Learn English Speaking In A Conversation About UK Football
In today’s lesson we are going to pick a topic from the British headline news and talk about it using everyday English vocabulary. It’s about football, and we learn English speaking through listening to the conversation with a focus on how the words are spoken. Listening to this lesson several times will help you with your automatic English comprehension.
Although we design all of our English lessons to be interesting, that does not always mean it is something you agree with. Today we are going to talk about a lot of very rich people (The average monthly salary of a Premier League player is around £240,000.) who are asking for UK tax payers money during the UK shutdown. Now the argument is,
not everyone who plays football in the UK is wealthy and some smaller clubs need help to stay in business.
I think one issue football has in the UK, is the media portray footballers as extravagant and spoilt. And footballers and football clubs don’t help themselves with some things they say and do.
I spent a lot of money on booze, birds and fast cars. The rest I just squandered.
⭐ George Best, George Best was considered one of the best wingers of all time and even was praised by the great Pele.
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Most Unusual Words:
Rovers Fulham Wigan Hotspur
Most common 2 word phrases:
Listen To The Audio Lesson NowThe mp3 audio and pdf transcript for this lesson is now part of the Adept English back catalogue . You can still download and listen to this lesson as part of one of our podcast bundles.
Transcript: Learn English Speaking As We Talk About Saving UK Football
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In the British news…..
Let’s look at a topic this week that’s in the British news. Well, the pandemic is continuing and still having all kinds of effects. There’s obviously an effect socially and on people’s health, in all kinds of ways, but there’s also economic effects too. And the British government is called upon weekly to help one group or another, one sector of the economy or another. There’s always in the news, someone calling for financial aid, financial support, asking for money to help them out.
English football asking for help
So this week in the news, it was the turn of British football to call for government assistance, government help. From March to June this year, no football games were played – and then from June onwards, the 2019-2020 season was completed with matches played ‘behind closed doors’. That phrase ‘behind closed doors’ means that the matches were played, but with no live fans present, no tickets sold to people watching in the stadiums. So of course this is a problem because football clubs make money in part from ticket sales.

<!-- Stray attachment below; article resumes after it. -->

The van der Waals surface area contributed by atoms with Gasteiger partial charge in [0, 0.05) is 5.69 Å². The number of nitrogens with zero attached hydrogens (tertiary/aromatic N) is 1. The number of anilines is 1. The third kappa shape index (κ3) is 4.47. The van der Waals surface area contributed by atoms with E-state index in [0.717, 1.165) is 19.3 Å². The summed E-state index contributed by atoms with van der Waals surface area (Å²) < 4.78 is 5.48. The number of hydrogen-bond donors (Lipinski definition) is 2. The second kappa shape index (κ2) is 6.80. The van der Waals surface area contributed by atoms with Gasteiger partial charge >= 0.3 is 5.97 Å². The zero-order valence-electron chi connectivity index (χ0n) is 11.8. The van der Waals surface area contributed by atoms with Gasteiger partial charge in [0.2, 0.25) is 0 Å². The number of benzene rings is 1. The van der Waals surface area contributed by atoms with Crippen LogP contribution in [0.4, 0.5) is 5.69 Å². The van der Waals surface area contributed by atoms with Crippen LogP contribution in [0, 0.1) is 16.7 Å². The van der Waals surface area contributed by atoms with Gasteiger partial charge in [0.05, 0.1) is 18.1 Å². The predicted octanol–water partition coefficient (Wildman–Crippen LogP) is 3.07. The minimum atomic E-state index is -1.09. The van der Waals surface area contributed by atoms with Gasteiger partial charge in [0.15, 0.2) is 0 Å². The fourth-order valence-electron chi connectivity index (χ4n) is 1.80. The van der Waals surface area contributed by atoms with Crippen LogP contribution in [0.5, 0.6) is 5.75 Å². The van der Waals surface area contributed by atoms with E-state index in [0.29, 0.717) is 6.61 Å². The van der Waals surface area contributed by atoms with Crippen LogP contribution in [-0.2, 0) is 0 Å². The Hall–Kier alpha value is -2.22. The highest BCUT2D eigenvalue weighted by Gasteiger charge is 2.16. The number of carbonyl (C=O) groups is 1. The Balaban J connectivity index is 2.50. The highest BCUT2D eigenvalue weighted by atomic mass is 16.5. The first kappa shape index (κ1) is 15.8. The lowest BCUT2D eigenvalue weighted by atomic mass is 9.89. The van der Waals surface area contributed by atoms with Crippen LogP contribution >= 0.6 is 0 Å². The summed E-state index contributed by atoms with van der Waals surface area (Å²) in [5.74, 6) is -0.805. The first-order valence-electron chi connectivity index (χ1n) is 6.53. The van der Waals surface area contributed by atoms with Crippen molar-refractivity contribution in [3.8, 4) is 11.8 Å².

The English Premier League
Now when we think of English football, most of us think of the Premier League. It’s the most-watched football league in the world. So Premier League Clubs are those that you’ll have heard of, like Manchester United, Arsenal or Chelsea, huge clubs who pay their players huge salaries. And we think ‘Uh, those clubs surely don’t need government help to survive, with all of their money?’. And it’s hard to think of using tax-payer’s money, the money which we all pay to the government – to rescue football clubs who make lots of money themselves.
Premiership teams make a lot of money from sponsorship, advertising, television deals and so for now, that money is still coming in. ‘Sponsorship’ means when football clubs are paid by businesses like Nike, AXA, Puma, Hyundai, Emirates or Adidas. Players may wear these company names on their strip. The ‘strip’, S-T-R-I-P meaning the clothes that they wear when they play football. So ticket sales for matches, means money coming into clubs and this makes up only part of the income for Premiership clubs.
In the 2020-21 season, the September matches were all played, but they were shown on TV, shown on television instead of live in front of fans. From 3rd October this year, there were meant to be live fans in the stadiums again, tickets being sold again – but now that date has been pushed back, because of the continuing pandemic. So despite the money, there is a crisis coming in English football.
Difference between league and cup
What about football clubs lower down in the leagues? The word ‘league’, L-E-A-G-U-E in English usually refers to a group of people or a group of organisations, who come together, organise themselves together for a common purpose. And in sport, ‘a league’ is where a group of teams are organised so that they have matches, they compete against each other. Teams of similar ability play matches against one another and the winner is the team at the top of the league at the end of the season. This is different from what are known as ‘cup matches’ – like the FA Cup – where the teams aren’t always of similar ability.
You can get quite uneven matches in a cup, so sometimes the small teams beat the big teams – and people enjoy watching these types of games. They’re exciting and you see unexpected wins sometimes. The FA Cup – FA stands for Football Association – is the oldest football competition in the world. It started in 1871! And the teams are selected randomly in part – so even amateur teams enter the competition. This makes football more colourful and exciting – instead of being predictable and always the same teams. The big professional teams of course have automatic entry into the FA cup at a later stage.